WILLIAMS: Colorado to the Big 12 was telegraphed months ago

You don’t hire Deion Sanders as your school’s head football coach if you are ultimately going to choose “academic prestige” over athletics and television revenue. 


That’s what Colorado did by hiring the unconventional “Prime” to head perhaps what has been the worst Power-5 football program in America, to clean house and help push forward a new era of “recruiting” in college athletics. 

Hiring Coach (don’t call him “Deion”) Sanders was a sign as to where this was heading.

When you talk to academia folks out west, boy, they sure do think a lot of themselves. They turn their nose down at the Big 12. They refer to us as the “truck stop league” and ridiculously make jokes about Big 12 fans actually wanting to attend football games, because of the lack of oceanfront property in our states, you know.

We actually like football (such a crime), unlike most of the remaining Pac-12 schools following UCLA and USC’s sudden and shocking bolt from the league a summer ago. 

Schools like Arizona State and Utah really wanted the Pac-12 thing to work, and I totally get it. Hell, Utah spent a decade and a half building its athletic department just to get into the Pac-12. They don’t want to up and leave now! I think even had the money been right, Colorado would have stayed. It’s not an easy thing to move conferences. But the money was never going to be there (keep reading).

But other schools actually care about sports. Colorado cares. The Buffs, who left the Big 12 for not-so greener pastures in 2011, showed by hiring “Prime” that they indeed care greatly about a sport it won a national championship in back in 1990. 

And my hunch is that now that the Buffs are reportedly soon to be on their way back home, others from the Pac-12 will see the writing on the wall too. 

It’s a great time to be a Cyclone Fanatic Premium subscriber. 

What blows my mind about this whole thing …

Is how horribly wrong so many pundits were about all of this. 

There is one aspect of the Pac-12’s perceive strength that so many folks never could grasp, and it is quite simple. The Pac-12 Conference did not deliver the late night time window alone.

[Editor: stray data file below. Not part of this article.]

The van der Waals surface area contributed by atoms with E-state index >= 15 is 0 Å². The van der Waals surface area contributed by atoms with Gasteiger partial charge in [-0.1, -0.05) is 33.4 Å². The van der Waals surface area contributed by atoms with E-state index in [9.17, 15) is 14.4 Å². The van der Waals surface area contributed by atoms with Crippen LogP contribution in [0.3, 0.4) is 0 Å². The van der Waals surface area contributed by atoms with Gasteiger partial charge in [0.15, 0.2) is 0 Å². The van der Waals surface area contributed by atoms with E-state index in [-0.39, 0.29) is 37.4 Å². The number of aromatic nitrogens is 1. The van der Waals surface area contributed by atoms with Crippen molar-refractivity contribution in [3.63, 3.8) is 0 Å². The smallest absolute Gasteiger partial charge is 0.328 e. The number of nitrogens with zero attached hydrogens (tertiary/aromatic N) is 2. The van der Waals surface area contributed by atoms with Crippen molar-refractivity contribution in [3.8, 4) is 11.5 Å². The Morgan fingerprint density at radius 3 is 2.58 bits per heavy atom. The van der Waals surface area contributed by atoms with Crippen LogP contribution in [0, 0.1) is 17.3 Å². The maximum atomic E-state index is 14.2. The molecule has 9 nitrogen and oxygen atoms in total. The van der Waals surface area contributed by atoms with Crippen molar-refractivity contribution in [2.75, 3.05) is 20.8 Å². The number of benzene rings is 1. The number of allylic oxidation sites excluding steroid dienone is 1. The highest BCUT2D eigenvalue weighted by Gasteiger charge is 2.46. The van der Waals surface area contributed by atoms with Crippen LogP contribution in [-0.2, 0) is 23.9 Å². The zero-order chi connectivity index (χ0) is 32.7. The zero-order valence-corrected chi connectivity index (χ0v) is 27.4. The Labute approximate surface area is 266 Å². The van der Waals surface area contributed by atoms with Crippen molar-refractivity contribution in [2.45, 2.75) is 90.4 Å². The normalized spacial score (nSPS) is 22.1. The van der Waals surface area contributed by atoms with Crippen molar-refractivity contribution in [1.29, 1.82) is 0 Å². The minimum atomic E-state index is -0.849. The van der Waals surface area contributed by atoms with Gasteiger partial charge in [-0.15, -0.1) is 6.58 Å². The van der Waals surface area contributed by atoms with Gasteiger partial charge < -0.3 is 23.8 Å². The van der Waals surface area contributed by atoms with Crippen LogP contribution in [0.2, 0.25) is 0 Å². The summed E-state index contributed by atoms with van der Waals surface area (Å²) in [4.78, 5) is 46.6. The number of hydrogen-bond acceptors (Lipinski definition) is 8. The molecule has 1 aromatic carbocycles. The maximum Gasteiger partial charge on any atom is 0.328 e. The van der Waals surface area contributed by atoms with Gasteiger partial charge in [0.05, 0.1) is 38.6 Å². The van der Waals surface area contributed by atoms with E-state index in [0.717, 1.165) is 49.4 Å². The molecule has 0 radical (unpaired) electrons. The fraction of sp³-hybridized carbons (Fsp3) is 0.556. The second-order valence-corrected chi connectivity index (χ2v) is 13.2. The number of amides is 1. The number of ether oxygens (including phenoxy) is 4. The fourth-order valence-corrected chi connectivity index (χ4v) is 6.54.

It belonged to the schools. Hear me out… 

When Brett Yormark signed the Big 12’s new television contract with ESPN and FOX, he was able to include what is called a pro rata. This ensured the Big 12 that if it added any current Power-5 schools to its league, the networks would pay the league the same amount per addition, that the current schools are receiving. 

FOX has had little to no interest in the Pac-12 because USC and UCLA are going to the Big Ten, which FOX owns the most of television wise starting this season. ESPN is no longer a part of the Big Ten’s television contract, meaning that the world-wide leader is out of luck when it comes to putting the Los Angeles schools on “after dark.”

So why hasn’t ESPN pursued the Pac-12?

Why buy the entire league when you can acquire a handful of teams that you actually want (sorry Oregon State and Washington State), saving hundreds of millions of dollars along the way?

ESPN (and FOX for that matter) can get the “after dark” window considerably cheaper via an expanded Big 12 compared to buying up all of the Pac-12’s inventory. Plus, it’s the teams that the networks actually want. This is why the Pac-12 was doomed after USC and UCLA left. There just wasn’t enough inventory left of schools that actually cared about football. 

Say whatever you want about the Big 12. The fans care. That’s good for networks as we continue to move into the digitalization of the college television product. It’s a much better deal now than say 15 years ago, when television markets were all that mattered (Rutgers got a hell of a deal on that one). 

It’s crazy how this has all worked out, but the Big 12 has never been in a better position as a conference than it is at this very moment.